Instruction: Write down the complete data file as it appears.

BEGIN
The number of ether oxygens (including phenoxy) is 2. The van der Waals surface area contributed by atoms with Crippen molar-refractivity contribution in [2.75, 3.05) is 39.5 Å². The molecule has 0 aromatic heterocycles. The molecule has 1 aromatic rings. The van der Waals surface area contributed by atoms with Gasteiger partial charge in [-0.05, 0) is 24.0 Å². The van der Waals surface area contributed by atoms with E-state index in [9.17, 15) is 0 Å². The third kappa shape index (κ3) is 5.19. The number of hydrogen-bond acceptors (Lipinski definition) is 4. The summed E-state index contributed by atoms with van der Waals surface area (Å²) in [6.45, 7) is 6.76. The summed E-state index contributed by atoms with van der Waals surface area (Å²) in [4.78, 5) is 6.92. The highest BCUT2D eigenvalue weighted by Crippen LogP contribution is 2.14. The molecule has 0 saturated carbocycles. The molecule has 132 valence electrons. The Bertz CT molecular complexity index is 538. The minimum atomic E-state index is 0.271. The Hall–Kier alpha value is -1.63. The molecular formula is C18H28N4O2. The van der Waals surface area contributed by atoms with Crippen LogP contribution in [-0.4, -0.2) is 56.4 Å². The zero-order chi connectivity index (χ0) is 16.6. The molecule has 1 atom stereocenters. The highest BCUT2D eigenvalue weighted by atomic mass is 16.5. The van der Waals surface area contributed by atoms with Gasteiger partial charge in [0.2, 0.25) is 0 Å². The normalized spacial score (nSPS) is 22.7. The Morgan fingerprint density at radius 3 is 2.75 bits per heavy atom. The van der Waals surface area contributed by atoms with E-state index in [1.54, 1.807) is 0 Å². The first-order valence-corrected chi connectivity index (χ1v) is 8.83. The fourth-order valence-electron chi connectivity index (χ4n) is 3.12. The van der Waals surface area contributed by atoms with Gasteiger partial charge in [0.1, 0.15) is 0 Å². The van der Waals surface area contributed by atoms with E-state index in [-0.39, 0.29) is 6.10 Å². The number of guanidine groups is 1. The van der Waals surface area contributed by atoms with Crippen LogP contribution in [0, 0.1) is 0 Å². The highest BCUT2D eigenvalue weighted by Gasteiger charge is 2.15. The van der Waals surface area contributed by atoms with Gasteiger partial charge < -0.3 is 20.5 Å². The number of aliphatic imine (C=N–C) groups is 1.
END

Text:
The number of ether oxygens (including phenoxy) is 2. The van der Waals surface area contributed by atoms with Crippen molar-refractivity contribution in [2.75, 3.05) is 39.5 Å². The molecule has 0 aromatic heterocycles. The molecule has 1 aromatic rings. The van der Waals surface area contributed by atoms with Gasteiger partial charge in [-0.05, 0) is 24.0 Å². The van der Waals surface area contributed by atoms with E-state index in [9.17, 15) is 0 Å². The third kappa shape index (κ3) is 5.19. The number of hydrogen-bond acceptors (Lipinski definition) is 4. The summed E-state index contributed by atoms with van der Waals surface area (Å²) in [6.45, 7) is 6.76. The summed E-state index contributed by atoms with van der Waals surface area (Å²) in [4.78, 5) is 6.92. The highest BCUT2D eigenvalue weighted by Crippen LogP contribution is 2.14. The molecule has 0 saturated carbocycles. The molecule has 132 valence electrons. The Bertz CT molecular complexity index is 538. The minimum atomic E-state index is 0.271. The Hall–Kier alpha value is -1.63. The molecular formula is C18H28N4O2. The van der Waals surface area contributed by atoms with Crippen LogP contribution in [-0.4, -0.2) is 56.4 Å². The zero-order chi connectivity index (χ0) is 16.6. The molecule has 1 atom stereocenters. The highest BCUT2D eigenvalue weighted by atomic mass is 16.5. The van der Waals surface area contributed by atoms with Gasteiger partial charge in [0.2, 0.25) is 0 Å². The normalized spacial score (nSPS) is 22.7. The Morgan fingerprint density at radius 3 is 2.75 bits per heavy atom. The van der Waals surface area contributed by atoms with E-state index in [1.54, 1.807) is 0 Å². The first-order valence-corrected chi connectivity index (χ1v) is 8.83. The fourth-order valence-electron chi connectivity index (χ4n) is 3.12. The van der Waals surface area contributed by atoms with Gasteiger partial charge in [0.1, 0.15) is 0 Å². The van der Waals surface area contributed by atoms with E-state index in [-0.39, 0.29) is 6.10 Å². The number of guanidine groups is 1. The van der Waals surface area contributed by atoms with Crippen LogP contribution in [0, 0.1) is 0 Å². The highest BCUT2D eigenvalue weighted by Gasteiger charge is 2.15. The van der Waals surface area contributed by atoms with Gasteiger partial charge < -0.3 is 20.5 Å². The number of aliphatic imine (C=N–C) groups is 1.